Scungilli! – Whelk, Once Ignored by Fishermen, Now a Prized Catch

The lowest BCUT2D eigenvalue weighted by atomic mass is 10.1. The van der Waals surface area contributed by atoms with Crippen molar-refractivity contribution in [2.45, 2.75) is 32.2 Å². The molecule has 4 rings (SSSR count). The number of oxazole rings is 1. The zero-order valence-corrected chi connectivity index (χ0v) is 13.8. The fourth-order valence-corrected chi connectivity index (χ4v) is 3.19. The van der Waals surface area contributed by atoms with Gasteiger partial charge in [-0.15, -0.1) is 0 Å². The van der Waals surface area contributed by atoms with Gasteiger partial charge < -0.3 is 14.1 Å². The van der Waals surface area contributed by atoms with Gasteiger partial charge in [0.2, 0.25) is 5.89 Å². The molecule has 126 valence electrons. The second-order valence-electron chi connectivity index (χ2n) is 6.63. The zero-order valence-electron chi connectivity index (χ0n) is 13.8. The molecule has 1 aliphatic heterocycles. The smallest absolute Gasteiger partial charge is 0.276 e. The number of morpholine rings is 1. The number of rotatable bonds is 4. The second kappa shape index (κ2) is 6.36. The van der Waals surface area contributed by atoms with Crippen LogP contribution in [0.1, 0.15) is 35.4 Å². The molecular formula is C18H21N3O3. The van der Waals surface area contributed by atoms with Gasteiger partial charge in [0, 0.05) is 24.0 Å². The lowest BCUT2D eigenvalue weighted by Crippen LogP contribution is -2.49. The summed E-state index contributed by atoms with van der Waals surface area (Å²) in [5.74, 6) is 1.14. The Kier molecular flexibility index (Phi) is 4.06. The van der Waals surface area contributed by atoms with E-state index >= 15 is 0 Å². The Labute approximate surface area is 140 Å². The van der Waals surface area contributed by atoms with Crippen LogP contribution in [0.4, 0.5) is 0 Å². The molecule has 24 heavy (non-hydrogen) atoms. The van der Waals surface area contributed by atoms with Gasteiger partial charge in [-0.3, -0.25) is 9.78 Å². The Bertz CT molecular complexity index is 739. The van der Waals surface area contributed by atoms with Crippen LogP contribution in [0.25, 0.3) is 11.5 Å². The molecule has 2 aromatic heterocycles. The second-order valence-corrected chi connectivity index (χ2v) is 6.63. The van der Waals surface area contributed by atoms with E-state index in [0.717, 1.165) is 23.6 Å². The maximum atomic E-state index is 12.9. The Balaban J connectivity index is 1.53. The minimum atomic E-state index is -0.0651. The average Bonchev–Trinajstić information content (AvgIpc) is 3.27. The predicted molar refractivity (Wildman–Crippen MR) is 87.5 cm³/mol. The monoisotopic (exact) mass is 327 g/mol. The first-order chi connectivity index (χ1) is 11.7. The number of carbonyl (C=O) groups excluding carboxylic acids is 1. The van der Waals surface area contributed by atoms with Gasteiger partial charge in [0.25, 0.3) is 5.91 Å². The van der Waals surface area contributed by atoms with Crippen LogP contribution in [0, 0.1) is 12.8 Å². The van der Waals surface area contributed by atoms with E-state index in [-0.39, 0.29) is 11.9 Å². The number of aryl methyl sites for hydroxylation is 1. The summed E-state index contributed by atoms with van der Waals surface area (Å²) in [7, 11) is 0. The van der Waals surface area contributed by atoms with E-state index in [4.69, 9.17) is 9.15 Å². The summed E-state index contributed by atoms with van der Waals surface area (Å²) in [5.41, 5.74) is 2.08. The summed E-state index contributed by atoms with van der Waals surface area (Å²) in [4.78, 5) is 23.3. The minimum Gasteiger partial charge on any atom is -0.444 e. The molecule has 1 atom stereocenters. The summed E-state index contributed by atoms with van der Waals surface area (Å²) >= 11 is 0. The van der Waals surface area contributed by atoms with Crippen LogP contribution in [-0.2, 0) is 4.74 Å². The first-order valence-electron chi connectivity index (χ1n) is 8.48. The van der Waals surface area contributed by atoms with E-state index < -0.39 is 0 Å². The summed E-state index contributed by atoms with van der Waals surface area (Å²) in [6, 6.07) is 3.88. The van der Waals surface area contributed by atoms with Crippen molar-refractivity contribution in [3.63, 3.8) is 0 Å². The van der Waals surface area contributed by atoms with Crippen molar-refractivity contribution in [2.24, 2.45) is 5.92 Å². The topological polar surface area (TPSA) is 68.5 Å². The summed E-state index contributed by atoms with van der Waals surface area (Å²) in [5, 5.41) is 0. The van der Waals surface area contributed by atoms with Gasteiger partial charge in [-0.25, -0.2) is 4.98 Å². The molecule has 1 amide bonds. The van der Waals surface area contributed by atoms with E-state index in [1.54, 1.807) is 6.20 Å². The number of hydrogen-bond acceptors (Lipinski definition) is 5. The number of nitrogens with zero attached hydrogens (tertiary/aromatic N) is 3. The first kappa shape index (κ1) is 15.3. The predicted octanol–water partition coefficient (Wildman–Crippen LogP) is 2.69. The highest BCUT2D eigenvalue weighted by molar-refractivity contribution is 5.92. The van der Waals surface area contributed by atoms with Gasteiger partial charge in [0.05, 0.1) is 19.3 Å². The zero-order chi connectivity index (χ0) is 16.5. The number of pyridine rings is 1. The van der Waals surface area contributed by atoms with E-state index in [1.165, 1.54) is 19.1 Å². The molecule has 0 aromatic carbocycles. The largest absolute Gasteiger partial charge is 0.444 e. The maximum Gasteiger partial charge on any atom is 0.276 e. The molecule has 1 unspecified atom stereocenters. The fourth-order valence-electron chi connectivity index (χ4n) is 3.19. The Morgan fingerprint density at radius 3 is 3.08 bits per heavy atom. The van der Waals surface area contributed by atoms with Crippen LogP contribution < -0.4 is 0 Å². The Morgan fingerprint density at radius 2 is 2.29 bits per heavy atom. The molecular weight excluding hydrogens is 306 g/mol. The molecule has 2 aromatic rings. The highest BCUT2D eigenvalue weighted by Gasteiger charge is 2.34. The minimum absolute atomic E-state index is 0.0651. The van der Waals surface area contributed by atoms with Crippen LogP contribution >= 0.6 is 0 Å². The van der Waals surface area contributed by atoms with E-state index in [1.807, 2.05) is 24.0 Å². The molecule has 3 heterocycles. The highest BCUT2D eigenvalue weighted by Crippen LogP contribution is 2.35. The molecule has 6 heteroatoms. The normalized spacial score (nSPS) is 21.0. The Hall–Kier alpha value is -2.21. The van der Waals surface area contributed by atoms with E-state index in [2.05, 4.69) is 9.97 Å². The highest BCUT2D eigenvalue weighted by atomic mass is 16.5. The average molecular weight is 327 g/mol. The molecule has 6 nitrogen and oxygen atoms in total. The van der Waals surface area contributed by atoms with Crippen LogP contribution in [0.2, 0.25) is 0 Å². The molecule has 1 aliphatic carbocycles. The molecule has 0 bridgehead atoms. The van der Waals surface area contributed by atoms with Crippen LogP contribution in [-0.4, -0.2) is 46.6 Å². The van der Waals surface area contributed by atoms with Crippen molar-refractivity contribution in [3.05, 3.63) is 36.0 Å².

whelkThe sea snails known by Italian-Americans as scungilli used to be such a niche market that fishermen ignored them when they turned up in lobster traps or oyster dredges. Now they’re a prized commodity. Because of growing demand in Asia and the collapse of other industries, such as lobster, fishermen searching for something else to catch are keeping and selling the big marine snails. A voracious predator, it crawls along the bottom of Atlantic coastal inlets from Nantucket Sound to North Carolina’s Outer Banks, piercing its razor-edged proboscis into clams and other prey. It’s an increasingly lucrative hunk of meat: A large whelk can be sold for as much as $7 in a live market. The annual dockside value of the whelk catch now tops $1 million in Virginia and Rhode Island, $1.4 million in New Jersey and $5.7 million in Massachusetts, according to marine fishery agencies in those states. In Delaware, knobbed and channeled whelks are now the third most valuable fishery behind blue crabs and striped bass. Read the story here 08:35

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